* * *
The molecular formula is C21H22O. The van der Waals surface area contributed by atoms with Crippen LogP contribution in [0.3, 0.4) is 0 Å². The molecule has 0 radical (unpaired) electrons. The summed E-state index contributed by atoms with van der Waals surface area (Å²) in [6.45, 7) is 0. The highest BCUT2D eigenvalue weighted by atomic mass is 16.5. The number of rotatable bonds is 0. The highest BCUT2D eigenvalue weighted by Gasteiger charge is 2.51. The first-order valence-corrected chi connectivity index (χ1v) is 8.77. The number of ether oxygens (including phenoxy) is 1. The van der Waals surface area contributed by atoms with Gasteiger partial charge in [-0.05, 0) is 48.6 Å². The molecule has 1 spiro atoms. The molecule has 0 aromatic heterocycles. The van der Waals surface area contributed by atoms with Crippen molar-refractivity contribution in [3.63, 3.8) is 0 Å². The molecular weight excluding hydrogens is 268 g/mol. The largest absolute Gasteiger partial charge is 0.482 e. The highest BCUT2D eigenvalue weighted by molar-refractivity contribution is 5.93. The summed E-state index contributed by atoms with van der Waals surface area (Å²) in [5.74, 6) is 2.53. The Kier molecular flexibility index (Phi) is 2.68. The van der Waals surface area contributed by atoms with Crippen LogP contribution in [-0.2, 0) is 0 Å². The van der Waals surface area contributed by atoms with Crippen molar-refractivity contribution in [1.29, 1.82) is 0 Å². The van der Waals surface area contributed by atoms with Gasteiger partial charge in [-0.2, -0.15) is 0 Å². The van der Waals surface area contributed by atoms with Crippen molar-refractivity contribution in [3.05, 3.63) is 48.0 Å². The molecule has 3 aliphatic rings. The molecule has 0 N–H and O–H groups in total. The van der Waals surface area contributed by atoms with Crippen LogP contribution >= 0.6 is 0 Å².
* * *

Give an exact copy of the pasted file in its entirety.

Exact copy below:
The molecular formula is C21H22O. The van der Waals surface area contributed by atoms with Crippen LogP contribution in [0.3, 0.4) is 0 Å². The molecule has 0 radical (unpaired) electrons. The summed E-state index contributed by atoms with van der Waals surface area (Å²) in [6.45, 7) is 0. The highest BCUT2D eigenvalue weighted by atomic mass is 16.5. The number of rotatable bonds is 0. The highest BCUT2D eigenvalue weighted by Gasteiger charge is 2.51. The first-order valence-corrected chi connectivity index (χ1v) is 8.77. The number of ether oxygens (including phenoxy) is 1. The van der Waals surface area contributed by atoms with Gasteiger partial charge in [-0.05, 0) is 48.6 Å². The molecule has 1 spiro atoms. The molecule has 0 aromatic heterocycles. The van der Waals surface area contributed by atoms with Crippen molar-refractivity contribution in [3.63, 3.8) is 0 Å². The molecular weight excluding hydrogens is 268 g/mol. The largest absolute Gasteiger partial charge is 0.482 e. The highest BCUT2D eigenvalue weighted by molar-refractivity contribution is 5.93. The summed E-state index contributed by atoms with van der Waals surface area (Å²) in [5.74, 6) is 2.53. The Kier molecular flexibility index (Phi) is 2.68. The van der Waals surface area contributed by atoms with Crippen LogP contribution in [-0.2, 0) is 0 Å². The van der Waals surface area contributed by atoms with Crippen molar-refractivity contribution in [1.29, 1.82) is 0 Å². The van der Waals surface area contributed by atoms with Gasteiger partial charge in [-0.2, -0.15) is 0 Å². The van der Waals surface area contributed by atoms with Crippen molar-refractivity contribution in [3.05, 3.63) is 48.0 Å². The molecule has 3 aliphatic rings. The molecule has 0 N–H and O–H groups in total. The van der Waals surface area contributed by atoms with Crippen LogP contribution >= 0.6 is 0 Å².